Shellfish Bacteria Can Cause Flu-Like Sickness

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    NEWSLETTERS

    TK
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    The state Dept. of Public Health is warning Connecticut residents of a nasty bacteria found in raw and under-cooked shellfish.

    Exposure to the Vibrio parahaemolyticus bacteria can cause nausea, diarrhea, vomiting, cramps and fever, and already, more than double the average number of infections have been reported.

    The bacteria can also lead to a skin infection when open wounds are exposed to contaminated seawater. Symptoms typically occur 24 hours after exposure and last up to seven days.

    Vibrio bacteria grow more quickly in warm weather, and infections are not uncommon during the summer months. This year, however, the number of reported cases is more than twice the average.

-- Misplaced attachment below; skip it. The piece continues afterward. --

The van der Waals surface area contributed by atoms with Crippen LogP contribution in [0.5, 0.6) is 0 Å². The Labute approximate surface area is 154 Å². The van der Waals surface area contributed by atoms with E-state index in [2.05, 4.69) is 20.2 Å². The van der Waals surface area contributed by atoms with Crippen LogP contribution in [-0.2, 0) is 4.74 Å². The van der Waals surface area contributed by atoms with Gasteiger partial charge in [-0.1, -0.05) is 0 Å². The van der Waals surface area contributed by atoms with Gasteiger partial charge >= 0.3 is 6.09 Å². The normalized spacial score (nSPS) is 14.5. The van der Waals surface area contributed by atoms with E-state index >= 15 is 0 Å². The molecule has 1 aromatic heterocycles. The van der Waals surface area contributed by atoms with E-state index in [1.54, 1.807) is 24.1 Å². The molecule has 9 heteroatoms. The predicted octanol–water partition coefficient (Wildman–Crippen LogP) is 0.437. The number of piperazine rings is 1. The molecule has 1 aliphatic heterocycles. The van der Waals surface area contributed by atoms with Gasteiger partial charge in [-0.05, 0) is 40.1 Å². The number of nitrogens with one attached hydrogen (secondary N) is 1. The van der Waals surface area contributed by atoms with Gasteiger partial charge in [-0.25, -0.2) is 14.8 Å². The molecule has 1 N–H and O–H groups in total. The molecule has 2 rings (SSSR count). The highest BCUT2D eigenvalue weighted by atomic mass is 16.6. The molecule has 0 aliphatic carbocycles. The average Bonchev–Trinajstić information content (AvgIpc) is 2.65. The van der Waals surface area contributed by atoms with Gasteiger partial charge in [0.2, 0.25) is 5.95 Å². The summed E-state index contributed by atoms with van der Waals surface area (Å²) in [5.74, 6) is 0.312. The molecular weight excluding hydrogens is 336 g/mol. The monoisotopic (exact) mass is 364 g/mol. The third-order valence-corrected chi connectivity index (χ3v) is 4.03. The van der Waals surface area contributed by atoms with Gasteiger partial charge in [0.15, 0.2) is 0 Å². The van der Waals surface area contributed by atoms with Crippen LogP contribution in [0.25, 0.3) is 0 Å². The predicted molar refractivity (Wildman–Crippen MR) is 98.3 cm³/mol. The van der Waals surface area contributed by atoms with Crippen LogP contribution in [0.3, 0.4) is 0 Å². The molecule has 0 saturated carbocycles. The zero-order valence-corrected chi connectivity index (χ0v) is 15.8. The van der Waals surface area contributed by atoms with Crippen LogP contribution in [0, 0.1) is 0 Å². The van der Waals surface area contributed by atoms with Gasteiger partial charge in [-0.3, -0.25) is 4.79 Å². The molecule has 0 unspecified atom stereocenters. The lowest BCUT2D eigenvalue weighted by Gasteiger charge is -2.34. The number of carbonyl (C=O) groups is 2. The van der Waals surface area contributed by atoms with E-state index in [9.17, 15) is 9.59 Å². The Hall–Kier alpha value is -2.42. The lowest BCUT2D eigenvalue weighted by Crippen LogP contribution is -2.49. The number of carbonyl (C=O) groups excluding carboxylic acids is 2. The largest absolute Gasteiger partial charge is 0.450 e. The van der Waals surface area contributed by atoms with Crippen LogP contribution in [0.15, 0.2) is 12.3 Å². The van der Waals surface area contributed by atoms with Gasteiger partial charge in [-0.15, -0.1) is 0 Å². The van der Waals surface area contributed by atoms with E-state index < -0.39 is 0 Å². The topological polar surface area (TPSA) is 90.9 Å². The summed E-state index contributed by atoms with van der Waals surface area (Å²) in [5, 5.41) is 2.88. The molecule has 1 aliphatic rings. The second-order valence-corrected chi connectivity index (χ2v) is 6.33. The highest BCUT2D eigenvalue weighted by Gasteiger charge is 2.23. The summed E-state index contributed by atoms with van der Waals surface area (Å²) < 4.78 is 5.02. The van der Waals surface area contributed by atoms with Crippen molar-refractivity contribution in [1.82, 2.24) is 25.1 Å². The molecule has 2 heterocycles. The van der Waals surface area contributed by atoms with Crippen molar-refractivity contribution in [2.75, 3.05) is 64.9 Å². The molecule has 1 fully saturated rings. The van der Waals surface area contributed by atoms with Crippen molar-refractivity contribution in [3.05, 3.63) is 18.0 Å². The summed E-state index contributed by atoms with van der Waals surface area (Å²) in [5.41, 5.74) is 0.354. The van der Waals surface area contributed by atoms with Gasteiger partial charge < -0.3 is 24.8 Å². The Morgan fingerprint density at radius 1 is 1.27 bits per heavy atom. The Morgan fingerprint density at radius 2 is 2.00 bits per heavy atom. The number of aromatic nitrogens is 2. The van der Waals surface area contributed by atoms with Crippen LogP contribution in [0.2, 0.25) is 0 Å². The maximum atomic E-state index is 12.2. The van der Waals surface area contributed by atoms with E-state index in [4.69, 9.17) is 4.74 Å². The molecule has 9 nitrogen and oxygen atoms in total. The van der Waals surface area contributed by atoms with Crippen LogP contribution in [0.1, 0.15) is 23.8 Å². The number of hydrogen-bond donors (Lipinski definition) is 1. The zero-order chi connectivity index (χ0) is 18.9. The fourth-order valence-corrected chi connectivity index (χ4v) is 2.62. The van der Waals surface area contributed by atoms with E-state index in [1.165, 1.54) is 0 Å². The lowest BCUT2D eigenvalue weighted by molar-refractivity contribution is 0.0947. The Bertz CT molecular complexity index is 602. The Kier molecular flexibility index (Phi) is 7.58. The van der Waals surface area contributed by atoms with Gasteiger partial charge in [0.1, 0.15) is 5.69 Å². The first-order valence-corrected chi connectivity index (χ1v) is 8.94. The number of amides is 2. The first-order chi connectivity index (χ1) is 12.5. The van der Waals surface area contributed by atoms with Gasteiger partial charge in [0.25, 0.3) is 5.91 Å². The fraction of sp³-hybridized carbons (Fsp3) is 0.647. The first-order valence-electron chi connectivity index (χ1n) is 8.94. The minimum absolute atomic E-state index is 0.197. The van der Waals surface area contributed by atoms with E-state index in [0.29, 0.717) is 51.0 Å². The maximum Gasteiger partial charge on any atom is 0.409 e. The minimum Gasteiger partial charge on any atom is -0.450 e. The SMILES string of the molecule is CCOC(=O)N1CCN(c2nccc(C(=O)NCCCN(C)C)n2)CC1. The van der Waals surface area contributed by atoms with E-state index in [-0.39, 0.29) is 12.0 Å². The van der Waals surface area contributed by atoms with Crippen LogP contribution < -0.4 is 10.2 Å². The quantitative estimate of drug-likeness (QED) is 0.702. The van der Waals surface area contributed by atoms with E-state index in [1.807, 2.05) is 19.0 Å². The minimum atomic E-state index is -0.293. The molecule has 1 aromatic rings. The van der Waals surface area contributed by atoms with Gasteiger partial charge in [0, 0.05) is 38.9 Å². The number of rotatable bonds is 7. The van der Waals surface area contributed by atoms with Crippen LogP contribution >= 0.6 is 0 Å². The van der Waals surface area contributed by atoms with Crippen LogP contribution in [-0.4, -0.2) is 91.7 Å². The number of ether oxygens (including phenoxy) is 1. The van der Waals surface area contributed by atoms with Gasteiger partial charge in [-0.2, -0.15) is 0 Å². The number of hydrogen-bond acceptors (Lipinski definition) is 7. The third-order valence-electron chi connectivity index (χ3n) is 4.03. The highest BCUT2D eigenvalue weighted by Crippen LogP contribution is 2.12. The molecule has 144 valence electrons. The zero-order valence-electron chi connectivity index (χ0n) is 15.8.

According to the Dept. of Public Health, 19 cases have been reported since June; typically, seven cases would be reported in the same amount of time.

    People with pre-existing medical conditions such as liver disease and those who regularly take antacids are at a higher risk for infection, according to the Dept. of Public Health.

    To best protect against infection, the FDA recommends steaming oysters for 4 to 9 minutes, or boiling them for 3 to 5 minutes after they open. Shellfish should be cooked for at least 15 seconds at 145 degrees.

    The Dept. of Public Health says we can expect to see declining levels of bacteria around October, as the weather starts to change.

    Last week, recalls were issued for clams and oysters from Norwalk and Westport after people around the state started to get sick.

    For more information, visit the Centers for Disease Control and Prevention website.